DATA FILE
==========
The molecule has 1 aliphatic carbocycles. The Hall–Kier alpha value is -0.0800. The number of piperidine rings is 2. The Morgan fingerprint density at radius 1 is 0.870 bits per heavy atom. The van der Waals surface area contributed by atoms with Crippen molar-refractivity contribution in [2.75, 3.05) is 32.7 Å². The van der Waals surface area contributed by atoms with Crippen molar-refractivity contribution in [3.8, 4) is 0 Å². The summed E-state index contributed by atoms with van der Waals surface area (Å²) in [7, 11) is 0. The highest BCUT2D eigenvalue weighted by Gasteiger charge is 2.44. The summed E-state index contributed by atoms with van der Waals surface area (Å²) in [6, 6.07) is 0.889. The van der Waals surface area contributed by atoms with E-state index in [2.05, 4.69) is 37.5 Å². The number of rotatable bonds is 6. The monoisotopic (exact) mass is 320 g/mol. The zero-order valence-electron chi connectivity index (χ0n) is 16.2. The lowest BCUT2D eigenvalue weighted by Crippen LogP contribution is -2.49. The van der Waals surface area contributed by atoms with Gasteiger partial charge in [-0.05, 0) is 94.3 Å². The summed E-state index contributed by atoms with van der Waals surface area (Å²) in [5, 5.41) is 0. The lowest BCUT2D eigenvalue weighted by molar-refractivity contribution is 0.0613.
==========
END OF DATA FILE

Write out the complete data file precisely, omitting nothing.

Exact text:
The molecule has 1 aliphatic carbocycles. The Hall–Kier alpha value is -0.0800. The number of piperidine rings is 2. The Morgan fingerprint density at radius 1 is 0.870 bits per heavy atom. The van der Waals surface area contributed by atoms with Crippen molar-refractivity contribution in [2.75, 3.05) is 32.7 Å². The van der Waals surface area contributed by atoms with Crippen molar-refractivity contribution in [3.8, 4) is 0 Å². The summed E-state index contributed by atoms with van der Waals surface area (Å²) in [7, 11) is 0. The highest BCUT2D eigenvalue weighted by Gasteiger charge is 2.44. The summed E-state index contributed by atoms with van der Waals surface area (Å²) in [6, 6.07) is 0.889. The van der Waals surface area contributed by atoms with E-state index in [2.05, 4.69) is 37.5 Å². The number of rotatable bonds is 6. The monoisotopic (exact) mass is 320 g/mol. The zero-order valence-electron chi connectivity index (χ0n) is 16.2. The lowest BCUT2D eigenvalue weighted by Crippen LogP contribution is -2.49. The van der Waals surface area contributed by atoms with Gasteiger partial charge in [-0.05, 0) is 94.3 Å². The summed E-state index contributed by atoms with van der Waals surface area (Å²) in [5, 5.41) is 0. The lowest BCUT2D eigenvalue weighted by molar-refractivity contribution is 0.0613.